Study abstracts in your target journal. What verbs do they use?Addresses, argues, asks, concludes, covers, demonstrates, describes, discusses, elucidates, enhances, evaluates, examines, expands, explains, explores, identifies, maps, outlines, presents, proposes, reports, reviews, shows, suggests, summarises, surveys, synthesizes, touches on
19 Writing for Academic Publication ~ Helen Fallon, NUI Maynooth 
The formal programme commenced in 2007. The publication process takes time, particularly in the case of peer-reviewed journals. This is exploratory work. It will take time to build up a body of information and a community of librarians writing for publication. Initial evidence indicates there is significant value to the programme.
The model is transferable and could help in building skills and confidence in academic writing. In addition academic writing could serve as a bridge between lecturing and library staff, addressing issues of common concern across the academy.
This is the first formal writing support programme for librarians in Irish universities. Models exist in the US. A similar model is used in the UK and Ireland to support lecturing staff writing for publication.
26 Writing for Academic Publication ~ Helen Fallon, NUI Maynooth 
Writing All writing is rewriting Allow yourself to write badly Don’t look for perfection, just write Good writing is bad writing, ferociously self-revised Plotnik, A. (2006) Straight Answers from Arthur Plotnik American Librarian, May 2006, p. 20 I just put down any sort of rubbish,” a celebrated critic once remarked about his first attempts. And putting down rubbish is good advice…the truth is that once a sentence is lying on the page, it is often shatteringly clear what is right and what is wrong with it. Put it down, and go on putting more of it down. Everything can be mended later Watson, George (1987) Writing a thesis: a guide to long essays and dissertations. London: Longman, p. 39 27 Writing for Academic Publication ~ Helen Fallon, NUI Maynooth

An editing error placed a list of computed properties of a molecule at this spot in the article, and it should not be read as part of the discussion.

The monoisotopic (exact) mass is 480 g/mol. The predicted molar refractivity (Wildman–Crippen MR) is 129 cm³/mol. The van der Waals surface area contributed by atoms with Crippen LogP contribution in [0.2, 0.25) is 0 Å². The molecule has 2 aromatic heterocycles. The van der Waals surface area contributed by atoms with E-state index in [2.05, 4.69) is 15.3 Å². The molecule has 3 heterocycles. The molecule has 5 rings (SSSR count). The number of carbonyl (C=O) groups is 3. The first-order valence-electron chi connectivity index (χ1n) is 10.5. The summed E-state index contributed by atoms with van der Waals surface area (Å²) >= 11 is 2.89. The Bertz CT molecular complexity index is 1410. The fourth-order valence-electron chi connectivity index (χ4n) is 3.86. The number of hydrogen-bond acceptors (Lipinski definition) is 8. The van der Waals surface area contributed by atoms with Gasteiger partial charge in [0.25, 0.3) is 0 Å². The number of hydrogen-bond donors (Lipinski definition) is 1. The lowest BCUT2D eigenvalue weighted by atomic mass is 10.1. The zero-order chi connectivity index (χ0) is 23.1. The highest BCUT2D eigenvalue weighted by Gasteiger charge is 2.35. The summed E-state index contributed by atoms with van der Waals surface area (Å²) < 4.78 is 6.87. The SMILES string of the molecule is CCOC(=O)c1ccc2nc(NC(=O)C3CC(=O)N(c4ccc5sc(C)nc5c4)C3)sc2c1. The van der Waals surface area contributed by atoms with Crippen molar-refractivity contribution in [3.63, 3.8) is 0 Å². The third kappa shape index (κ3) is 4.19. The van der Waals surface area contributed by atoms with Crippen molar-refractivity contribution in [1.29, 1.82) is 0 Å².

Structuring Marco Polo describes a bridge, stone by stone. “But which is the stone that supports the bridge?” Kublai Khan asks. The bridge is not supported by one stone on another,” Marco answers, “but by the line of the arch that they form.” Kublai Khan remains silent, reflecting. Then he adds: “Why do you speak to me of the stones? It is only the arch that matters to me.” Polo answers: “Without the stones there is no arch.” Calvino, I. (1997) Invisible Cities. London: Vintage, p. 82) 28 Writing for Academic Publication ~ Helen Fallon, NUI Maynooth 
In a real sense it is better to create a text that says only a little, but says it clearly in a well-organized way, than to say something that says a lot but is so badly written, and so badly structured, that no one who reads it can understand what it is about Canter and Fairbairn, p. 74 30 Writing for Academic Publication ~ Helen Fallon, NUI Maynooth